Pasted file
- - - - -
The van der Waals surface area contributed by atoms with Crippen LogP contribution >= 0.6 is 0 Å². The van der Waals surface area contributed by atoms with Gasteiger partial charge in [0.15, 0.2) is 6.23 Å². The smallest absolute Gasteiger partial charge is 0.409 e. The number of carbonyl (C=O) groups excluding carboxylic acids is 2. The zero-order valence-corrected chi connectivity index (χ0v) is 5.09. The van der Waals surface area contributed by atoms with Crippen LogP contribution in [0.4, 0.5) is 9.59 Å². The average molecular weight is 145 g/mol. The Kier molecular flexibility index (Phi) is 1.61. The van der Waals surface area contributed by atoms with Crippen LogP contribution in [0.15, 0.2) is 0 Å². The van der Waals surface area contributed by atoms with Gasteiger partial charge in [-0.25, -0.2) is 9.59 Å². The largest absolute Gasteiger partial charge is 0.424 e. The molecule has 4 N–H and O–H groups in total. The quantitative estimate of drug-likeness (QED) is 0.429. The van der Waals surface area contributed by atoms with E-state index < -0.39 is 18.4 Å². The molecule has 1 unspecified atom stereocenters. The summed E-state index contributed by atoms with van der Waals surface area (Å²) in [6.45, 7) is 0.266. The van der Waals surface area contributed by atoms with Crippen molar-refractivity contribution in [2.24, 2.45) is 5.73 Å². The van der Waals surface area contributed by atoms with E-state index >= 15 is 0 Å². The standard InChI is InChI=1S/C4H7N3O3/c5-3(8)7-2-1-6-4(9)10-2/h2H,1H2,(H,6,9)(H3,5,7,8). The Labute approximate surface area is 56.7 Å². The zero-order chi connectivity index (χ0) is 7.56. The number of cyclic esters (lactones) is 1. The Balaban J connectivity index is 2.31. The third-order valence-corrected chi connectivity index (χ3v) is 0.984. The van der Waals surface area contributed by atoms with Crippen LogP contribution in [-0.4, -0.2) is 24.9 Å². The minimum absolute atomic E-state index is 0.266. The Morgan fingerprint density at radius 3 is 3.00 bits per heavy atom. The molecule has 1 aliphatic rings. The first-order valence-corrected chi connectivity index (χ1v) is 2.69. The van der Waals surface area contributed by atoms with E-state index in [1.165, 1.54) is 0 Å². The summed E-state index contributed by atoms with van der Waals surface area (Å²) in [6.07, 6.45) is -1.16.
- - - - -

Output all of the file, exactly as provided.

The van der Waals surface area contributed by atoms with Crippen LogP contribution >= 0.6 is 0 Å². The van der Waals surface area contributed by atoms with Gasteiger partial charge in [0.15, 0.2) is 6.23 Å². The smallest absolute Gasteiger partial charge is 0.409 e. The number of carbonyl (C=O) groups excluding carboxylic acids is 2. The zero-order valence-corrected chi connectivity index (χ0v) is 5.09. The van der Waals surface area contributed by atoms with Crippen LogP contribution in [0.4, 0.5) is 9.59 Å². The average molecular weight is 145 g/mol. The Kier molecular flexibility index (Phi) is 1.61. The van der Waals surface area contributed by atoms with Crippen LogP contribution in [0.15, 0.2) is 0 Å². The van der Waals surface area contributed by atoms with Gasteiger partial charge in [-0.25, -0.2) is 9.59 Å². The largest absolute Gasteiger partial charge is 0.424 e. The molecule has 4 N–H and O–H groups in total. The quantitative estimate of drug-likeness (QED) is 0.429. The van der Waals surface area contributed by atoms with E-state index < -0.39 is 18.4 Å². The molecule has 1 unspecified atom stereocenters. The summed E-state index contributed by atoms with van der Waals surface area (Å²) in [6.45, 7) is 0.266. The van der Waals surface area contributed by atoms with Crippen molar-refractivity contribution in [2.24, 2.45) is 5.73 Å². The van der Waals surface area contributed by atoms with E-state index >= 15 is 0 Å². The standard InChI is InChI=1S/C4H7N3O3/c5-3(8)7-2-1-6-4(9)10-2/h2H,1H2,(H,6,9)(H3,5,7,8). The Labute approximate surface area is 56.7 Å². The zero-order chi connectivity index (χ0) is 7.56. The number of cyclic esters (lactones) is 1. The Balaban J connectivity index is 2.31. The third-order valence-corrected chi connectivity index (χ3v) is 0.984. The van der Waals surface area contributed by atoms with Crippen LogP contribution in [-0.4, -0.2) is 24.9 Å². The minimum absolute atomic E-state index is 0.266. The Morgan fingerprint density at radius 3 is 3.00 bits per heavy atom. The molecule has 1 aliphatic rings. The first-order valence-corrected chi connectivity index (χ1v) is 2.69. The van der Waals surface area contributed by atoms with E-state index in [1.165, 1.54) is 0 Å². The summed E-state index contributed by atoms with van der Waals surface area (Å²) in [6.07, 6.45) is -1.16.